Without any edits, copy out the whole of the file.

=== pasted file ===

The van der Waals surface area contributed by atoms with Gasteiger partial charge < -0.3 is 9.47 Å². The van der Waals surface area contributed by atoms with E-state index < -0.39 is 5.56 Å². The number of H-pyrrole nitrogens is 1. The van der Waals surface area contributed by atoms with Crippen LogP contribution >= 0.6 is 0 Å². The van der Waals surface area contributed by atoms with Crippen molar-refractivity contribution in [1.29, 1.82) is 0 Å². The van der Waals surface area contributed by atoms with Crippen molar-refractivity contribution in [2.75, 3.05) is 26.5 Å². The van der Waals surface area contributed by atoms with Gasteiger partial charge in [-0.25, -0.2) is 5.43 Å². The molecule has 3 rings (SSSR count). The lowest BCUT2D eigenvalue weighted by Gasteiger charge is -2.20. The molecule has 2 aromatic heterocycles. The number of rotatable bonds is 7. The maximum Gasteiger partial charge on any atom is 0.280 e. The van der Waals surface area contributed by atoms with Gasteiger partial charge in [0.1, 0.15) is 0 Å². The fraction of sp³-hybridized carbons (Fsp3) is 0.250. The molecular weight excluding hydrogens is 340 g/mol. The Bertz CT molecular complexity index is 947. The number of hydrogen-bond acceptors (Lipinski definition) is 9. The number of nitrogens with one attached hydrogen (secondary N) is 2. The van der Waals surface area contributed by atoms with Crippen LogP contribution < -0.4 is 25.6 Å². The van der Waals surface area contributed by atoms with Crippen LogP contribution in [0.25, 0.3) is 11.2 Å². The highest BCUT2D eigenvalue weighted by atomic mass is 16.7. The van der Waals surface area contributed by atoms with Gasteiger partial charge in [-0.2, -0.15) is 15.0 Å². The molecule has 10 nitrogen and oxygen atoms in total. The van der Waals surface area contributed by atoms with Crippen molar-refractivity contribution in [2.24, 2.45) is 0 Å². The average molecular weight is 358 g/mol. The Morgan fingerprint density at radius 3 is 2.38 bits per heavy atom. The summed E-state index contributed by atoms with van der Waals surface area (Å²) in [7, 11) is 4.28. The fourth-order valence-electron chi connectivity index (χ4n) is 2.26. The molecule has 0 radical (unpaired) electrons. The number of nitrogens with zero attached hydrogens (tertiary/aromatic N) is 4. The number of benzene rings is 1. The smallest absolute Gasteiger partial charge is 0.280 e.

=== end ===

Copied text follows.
The van der Waals surface area contributed by atoms with Gasteiger partial charge < -0.3 is 9.47 Å². The van der Waals surface area contributed by atoms with E-state index < -0.39 is 5.56 Å². The number of H-pyrrole nitrogens is 1. The van der Waals surface area contributed by atoms with Crippen LogP contribution >= 0.6 is 0 Å². The van der Waals surface area contributed by atoms with Crippen molar-refractivity contribution in [1.29, 1.82) is 0 Å². The van der Waals surface area contributed by atoms with Crippen molar-refractivity contribution in [2.75, 3.05) is 26.5 Å². The van der Waals surface area contributed by atoms with Gasteiger partial charge in [-0.25, -0.2) is 5.43 Å². The molecule has 3 rings (SSSR count). The lowest BCUT2D eigenvalue weighted by Gasteiger charge is -2.20. The molecule has 2 aromatic heterocycles. The number of rotatable bonds is 7. The maximum Gasteiger partial charge on any atom is 0.280 e. The van der Waals surface area contributed by atoms with Gasteiger partial charge in [0.1, 0.15) is 0 Å². The fraction of sp³-hybridized carbons (Fsp3) is 0.250. The molecular weight excluding hydrogens is 340 g/mol. The Bertz CT molecular complexity index is 947. The number of hydrogen-bond acceptors (Lipinski definition) is 9. The number of nitrogens with one attached hydrogen (secondary N) is 2. The van der Waals surface area contributed by atoms with Crippen LogP contribution < -0.4 is 25.6 Å². The van der Waals surface area contributed by atoms with Crippen LogP contribution in [0.25, 0.3) is 11.2 Å². The highest BCUT2D eigenvalue weighted by atomic mass is 16.7. The van der Waals surface area contributed by atoms with Gasteiger partial charge in [-0.2, -0.15) is 15.0 Å². The molecule has 10 nitrogen and oxygen atoms in total. The van der Waals surface area contributed by atoms with Crippen molar-refractivity contribution in [2.24, 2.45) is 0 Å². The average molecular weight is 358 g/mol. The Morgan fingerprint density at radius 3 is 2.38 bits per heavy atom. The summed E-state index contributed by atoms with van der Waals surface area (Å²) in [7, 11) is 4.28. The fourth-order valence-electron chi connectivity index (χ4n) is 2.26. The molecule has 0 radical (unpaired) electrons. The number of nitrogens with zero attached hydrogens (tertiary/aromatic N) is 4. The number of benzene rings is 1. The smallest absolute Gasteiger partial charge is 0.280 e.